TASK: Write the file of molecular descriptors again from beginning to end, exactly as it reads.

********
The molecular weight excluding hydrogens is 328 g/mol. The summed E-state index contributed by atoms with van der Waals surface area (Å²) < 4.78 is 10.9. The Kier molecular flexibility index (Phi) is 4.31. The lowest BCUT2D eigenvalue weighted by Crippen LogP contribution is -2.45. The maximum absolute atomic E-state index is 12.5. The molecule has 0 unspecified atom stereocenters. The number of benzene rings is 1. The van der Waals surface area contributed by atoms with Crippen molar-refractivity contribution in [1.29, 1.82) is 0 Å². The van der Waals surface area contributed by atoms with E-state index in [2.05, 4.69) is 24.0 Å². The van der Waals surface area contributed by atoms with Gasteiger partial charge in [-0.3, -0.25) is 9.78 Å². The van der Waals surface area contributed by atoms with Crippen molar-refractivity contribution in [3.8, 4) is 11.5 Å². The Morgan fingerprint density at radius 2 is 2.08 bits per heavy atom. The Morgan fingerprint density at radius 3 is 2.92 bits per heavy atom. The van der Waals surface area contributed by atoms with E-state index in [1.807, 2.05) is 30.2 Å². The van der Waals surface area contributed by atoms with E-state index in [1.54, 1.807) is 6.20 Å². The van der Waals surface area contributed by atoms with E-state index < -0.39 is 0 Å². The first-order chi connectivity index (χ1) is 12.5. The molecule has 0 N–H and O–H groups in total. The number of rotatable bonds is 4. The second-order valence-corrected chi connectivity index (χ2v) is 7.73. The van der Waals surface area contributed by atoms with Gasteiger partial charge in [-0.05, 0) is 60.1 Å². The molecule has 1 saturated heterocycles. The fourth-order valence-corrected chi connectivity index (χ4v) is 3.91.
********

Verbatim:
The molecular weight excluding hydrogens is 328 g/mol. The summed E-state index contributed by atoms with van der Waals surface area (Å²) < 4.78 is 10.9. The Kier molecular flexibility index (Phi) is 4.31. The lowest BCUT2D eigenvalue weighted by Crippen LogP contribution is -2.45. The maximum absolute atomic E-state index is 12.5. The molecule has 0 unspecified atom stereocenters. The number of benzene rings is 1. The van der Waals surface area contributed by atoms with Crippen molar-refractivity contribution in [1.29, 1.82) is 0 Å². The van der Waals surface area contributed by atoms with E-state index in [2.05, 4.69) is 24.0 Å². The van der Waals surface area contributed by atoms with Gasteiger partial charge in [-0.3, -0.25) is 9.78 Å². The van der Waals surface area contributed by atoms with Crippen molar-refractivity contribution in [3.8, 4) is 11.5 Å². The Morgan fingerprint density at radius 2 is 2.08 bits per heavy atom. The Morgan fingerprint density at radius 3 is 2.92 bits per heavy atom. The van der Waals surface area contributed by atoms with E-state index in [1.807, 2.05) is 30.2 Å². The van der Waals surface area contributed by atoms with E-state index in [1.54, 1.807) is 6.20 Å². The van der Waals surface area contributed by atoms with E-state index < -0.39 is 0 Å². The first-order chi connectivity index (χ1) is 12.5. The molecule has 0 N–H and O–H groups in total. The number of rotatable bonds is 4. The second-order valence-corrected chi connectivity index (χ2v) is 7.73. The van der Waals surface area contributed by atoms with Gasteiger partial charge in [-0.05, 0) is 60.1 Å². The molecule has 1 saturated heterocycles. The fourth-order valence-corrected chi connectivity index (χ4v) is 3.91.